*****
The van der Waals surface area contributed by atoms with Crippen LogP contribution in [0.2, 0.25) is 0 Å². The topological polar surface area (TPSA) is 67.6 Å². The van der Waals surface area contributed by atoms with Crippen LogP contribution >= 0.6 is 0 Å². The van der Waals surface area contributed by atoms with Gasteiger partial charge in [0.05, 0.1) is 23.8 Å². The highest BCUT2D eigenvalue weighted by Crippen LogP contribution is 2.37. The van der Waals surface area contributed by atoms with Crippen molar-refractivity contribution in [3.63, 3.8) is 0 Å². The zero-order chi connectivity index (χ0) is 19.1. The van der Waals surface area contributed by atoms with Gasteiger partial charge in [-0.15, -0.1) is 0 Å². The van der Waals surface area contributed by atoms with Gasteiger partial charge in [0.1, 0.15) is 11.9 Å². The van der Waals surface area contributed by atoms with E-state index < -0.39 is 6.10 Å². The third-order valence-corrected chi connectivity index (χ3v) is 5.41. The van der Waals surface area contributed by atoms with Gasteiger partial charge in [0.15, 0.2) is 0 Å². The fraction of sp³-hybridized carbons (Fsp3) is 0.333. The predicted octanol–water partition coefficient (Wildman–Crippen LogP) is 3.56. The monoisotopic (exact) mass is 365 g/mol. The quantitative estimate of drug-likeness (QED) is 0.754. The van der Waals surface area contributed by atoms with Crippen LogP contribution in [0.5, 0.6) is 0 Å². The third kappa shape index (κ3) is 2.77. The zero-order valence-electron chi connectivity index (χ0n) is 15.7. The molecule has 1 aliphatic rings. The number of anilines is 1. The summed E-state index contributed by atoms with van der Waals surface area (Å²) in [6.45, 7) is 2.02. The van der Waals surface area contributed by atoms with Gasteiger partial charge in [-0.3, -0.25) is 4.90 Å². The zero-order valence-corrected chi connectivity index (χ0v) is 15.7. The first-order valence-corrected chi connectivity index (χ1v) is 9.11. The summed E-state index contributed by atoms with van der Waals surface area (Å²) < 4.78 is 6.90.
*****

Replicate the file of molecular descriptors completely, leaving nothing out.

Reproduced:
The van der Waals surface area contributed by atoms with Crippen LogP contribution in [0.2, 0.25) is 0 Å². The topological polar surface area (TPSA) is 67.6 Å². The van der Waals surface area contributed by atoms with Crippen LogP contribution >= 0.6 is 0 Å². The van der Waals surface area contributed by atoms with Gasteiger partial charge in [0.05, 0.1) is 23.8 Å². The highest BCUT2D eigenvalue weighted by Crippen LogP contribution is 2.37. The van der Waals surface area contributed by atoms with Crippen molar-refractivity contribution in [3.63, 3.8) is 0 Å². The zero-order chi connectivity index (χ0) is 19.1. The van der Waals surface area contributed by atoms with Gasteiger partial charge in [-0.15, -0.1) is 0 Å². The van der Waals surface area contributed by atoms with Gasteiger partial charge in [0.1, 0.15) is 11.9 Å². The van der Waals surface area contributed by atoms with E-state index < -0.39 is 6.10 Å². The third-order valence-corrected chi connectivity index (χ3v) is 5.41. The van der Waals surface area contributed by atoms with Gasteiger partial charge in [0.15, 0.2) is 0 Å². The fraction of sp³-hybridized carbons (Fsp3) is 0.333. The predicted octanol–water partition coefficient (Wildman–Crippen LogP) is 3.56. The monoisotopic (exact) mass is 365 g/mol. The quantitative estimate of drug-likeness (QED) is 0.754. The van der Waals surface area contributed by atoms with Crippen LogP contribution in [0.5, 0.6) is 0 Å². The third kappa shape index (κ3) is 2.77. The zero-order valence-electron chi connectivity index (χ0n) is 15.7. The molecule has 1 aliphatic rings. The number of anilines is 1. The summed E-state index contributed by atoms with van der Waals surface area (Å²) in [6.45, 7) is 2.02. The van der Waals surface area contributed by atoms with Gasteiger partial charge in [-0.3, -0.25) is 4.90 Å². The zero-order valence-corrected chi connectivity index (χ0v) is 15.7. The first-order valence-corrected chi connectivity index (χ1v) is 9.11. The summed E-state index contributed by atoms with van der Waals surface area (Å²) < 4.78 is 6.90.